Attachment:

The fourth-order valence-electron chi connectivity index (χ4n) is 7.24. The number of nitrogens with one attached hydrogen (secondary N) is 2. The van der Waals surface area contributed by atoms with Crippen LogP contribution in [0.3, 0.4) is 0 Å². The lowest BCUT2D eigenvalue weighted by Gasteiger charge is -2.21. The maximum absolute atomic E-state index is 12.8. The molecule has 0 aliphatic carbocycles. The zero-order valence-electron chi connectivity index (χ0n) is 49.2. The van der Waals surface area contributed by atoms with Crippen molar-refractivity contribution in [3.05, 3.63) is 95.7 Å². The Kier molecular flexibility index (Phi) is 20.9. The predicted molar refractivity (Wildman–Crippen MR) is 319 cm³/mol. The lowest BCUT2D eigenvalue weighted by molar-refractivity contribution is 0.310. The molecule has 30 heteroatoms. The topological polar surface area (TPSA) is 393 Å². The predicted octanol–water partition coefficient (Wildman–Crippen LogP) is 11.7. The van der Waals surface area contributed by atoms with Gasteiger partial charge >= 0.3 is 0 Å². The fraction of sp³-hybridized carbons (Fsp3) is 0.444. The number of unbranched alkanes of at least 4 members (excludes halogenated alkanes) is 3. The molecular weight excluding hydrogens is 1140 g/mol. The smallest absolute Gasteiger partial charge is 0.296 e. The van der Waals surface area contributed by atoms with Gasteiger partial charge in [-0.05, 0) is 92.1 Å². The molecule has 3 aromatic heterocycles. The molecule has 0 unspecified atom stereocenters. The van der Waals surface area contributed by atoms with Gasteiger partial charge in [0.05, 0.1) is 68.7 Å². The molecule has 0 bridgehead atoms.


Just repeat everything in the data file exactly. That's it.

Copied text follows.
The fourth-order valence-electron chi connectivity index (χ4n) is 7.24. The number of nitrogens with one attached hydrogen (secondary N) is 2. The van der Waals surface area contributed by atoms with Crippen LogP contribution in [0.3, 0.4) is 0 Å². The lowest BCUT2D eigenvalue weighted by Gasteiger charge is -2.21. The maximum absolute atomic E-state index is 12.8. The molecule has 0 aliphatic carbocycles. The zero-order valence-electron chi connectivity index (χ0n) is 49.2. The van der Waals surface area contributed by atoms with Crippen molar-refractivity contribution in [3.05, 3.63) is 95.7 Å². The Kier molecular flexibility index (Phi) is 20.9. The predicted molar refractivity (Wildman–Crippen MR) is 319 cm³/mol. The lowest BCUT2D eigenvalue weighted by molar-refractivity contribution is 0.310. The molecule has 30 heteroatoms. The topological polar surface area (TPSA) is 393 Å². The predicted octanol–water partition coefficient (Wildman–Crippen LogP) is 11.7. The van der Waals surface area contributed by atoms with Gasteiger partial charge >= 0.3 is 0 Å². The fraction of sp³-hybridized carbons (Fsp3) is 0.444. The number of unbranched alkanes of at least 4 members (excludes halogenated alkanes) is 3. The molecular weight excluding hydrogens is 1140 g/mol. The smallest absolute Gasteiger partial charge is 0.296 e. The van der Waals surface area contributed by atoms with Gasteiger partial charge in [-0.05, 0) is 92.1 Å². The molecule has 3 aromatic heterocycles. The molecule has 0 unspecified atom stereocenters. The van der Waals surface area contributed by atoms with Gasteiger partial charge in [0.05, 0.1) is 68.7 Å². The molecule has 0 bridgehead atoms.